A new proposed Basic Law to officially define Israel as a Jewish state will now head to a special government-created committee, Ynet has learned, indicating the coalition is undeterred in its attempt to put the bill on the books, despite the controversy it inspired in Israel and around the world.
The proposal is expected to be presented to the Ministerial Committee for Legislation on Sunday but will not be brought to a vote. Instead, the special committee, composed of representatives of the coalition, will work to reach an agreed wording for the controversial bill, and push the proposal through the approval process by the end of the summer session in July.
The committee is tasked with a difficult mission: In addition to the overall atmosphere of distrust permeating the coalition, Yesh Atid has asked to take a central role in crafting the final draft of the sensitive legislation, but said it will support its passage only if it does not harm minorities, a senior official in the faction said.
In the current formulation, bill defines Israel as"the international home of the Jewish nation where its citizens realize the desire for self-determination according to historical and cultural heritage."
Ayelet Shaked. (Photo: Alex Kolomoisky)
The sponsors – MKs Ayelet Shaked (Bayit Yehudi), Coalition Chairman Yariv Levin (Likud) and Yisrael Beiteinu faction chairman Robert Ilatov – predicted fierce opposition and therefore presented the Knesset with watered-down version of the bill, using relatively subtle wording omitting clauses that could have proved to be divisive.
One such clause, that would have named Hebrew as the official language of Israel, was left out of the draft, but a clause was added stressing that every Israeli citizen, regardless of religion or nationality, would have the right to act to keep his/her culture, legacy, language, and identity.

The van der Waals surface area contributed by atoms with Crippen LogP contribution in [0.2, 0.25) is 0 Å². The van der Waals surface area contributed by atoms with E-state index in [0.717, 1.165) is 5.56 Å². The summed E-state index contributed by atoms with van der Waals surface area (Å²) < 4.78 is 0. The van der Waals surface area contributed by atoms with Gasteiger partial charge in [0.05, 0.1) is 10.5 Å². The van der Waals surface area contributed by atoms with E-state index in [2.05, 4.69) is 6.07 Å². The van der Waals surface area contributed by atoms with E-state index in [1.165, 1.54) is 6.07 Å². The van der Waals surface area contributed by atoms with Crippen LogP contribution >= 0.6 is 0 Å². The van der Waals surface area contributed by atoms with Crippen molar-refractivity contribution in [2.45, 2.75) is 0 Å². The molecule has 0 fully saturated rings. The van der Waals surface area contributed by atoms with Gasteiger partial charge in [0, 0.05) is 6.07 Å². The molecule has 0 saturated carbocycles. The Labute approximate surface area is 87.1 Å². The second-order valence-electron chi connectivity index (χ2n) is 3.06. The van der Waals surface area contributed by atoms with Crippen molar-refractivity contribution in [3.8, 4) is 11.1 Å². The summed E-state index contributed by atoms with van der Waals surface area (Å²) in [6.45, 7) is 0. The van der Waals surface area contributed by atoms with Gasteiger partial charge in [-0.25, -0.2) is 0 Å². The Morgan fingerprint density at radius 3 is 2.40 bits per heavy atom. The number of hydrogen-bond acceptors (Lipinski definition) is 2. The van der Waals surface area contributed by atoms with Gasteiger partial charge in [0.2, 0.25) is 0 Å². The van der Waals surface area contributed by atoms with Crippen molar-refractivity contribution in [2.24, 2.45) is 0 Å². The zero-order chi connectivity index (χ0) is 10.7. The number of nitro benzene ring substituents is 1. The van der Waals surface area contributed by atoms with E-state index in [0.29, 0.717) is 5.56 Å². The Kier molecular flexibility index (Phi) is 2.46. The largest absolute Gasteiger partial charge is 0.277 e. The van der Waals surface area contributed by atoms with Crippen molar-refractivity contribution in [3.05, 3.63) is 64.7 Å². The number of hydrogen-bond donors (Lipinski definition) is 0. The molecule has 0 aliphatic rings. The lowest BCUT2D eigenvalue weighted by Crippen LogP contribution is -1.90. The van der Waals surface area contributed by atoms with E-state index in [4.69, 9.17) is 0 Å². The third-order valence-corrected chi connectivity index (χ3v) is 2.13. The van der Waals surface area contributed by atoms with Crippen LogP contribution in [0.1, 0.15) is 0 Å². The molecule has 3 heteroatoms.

"This law was born from the need to establish the stance of the State of Israel as a Jewish country and as a democratic country," said Shaked.
Justice Minister and Hatnua Chairwoman Tzipi Livni, who opposed the bill's previous bid during her last term, is also expected to challenge to the current legislation.
The bill currently being discussed is a reincarnation of an old bill proposed by former-MK Avi Dichter, who pushed his version over a year ago. At the time, Livni requested that the vote on the bill be postponed by a few months in a bid to await the approval of Prof. Ruth Gavison, a senior and prominent Israeli jurist, appointed to complete an examination of the bill.
In a meeting between Livni and the bill's sponsors, it was decided that voting wouldn't take place during the previous Knesset session, and instead a committee would be created that would act to reach a consensous around the bill's general outline.
The original bill by Dichter included sections that exposed deep divisions between leftist parties and Arab factions, and ths the bill failed to make progress.
MK Ruth Calderon (Yesh Atid) also worked on the current bill in its infant stages, but together with Levin and Shaked, the three failed to reach an agreement. Levin and Shaked continued to work on the draft and with the help of Ilatov, arrived at the last version.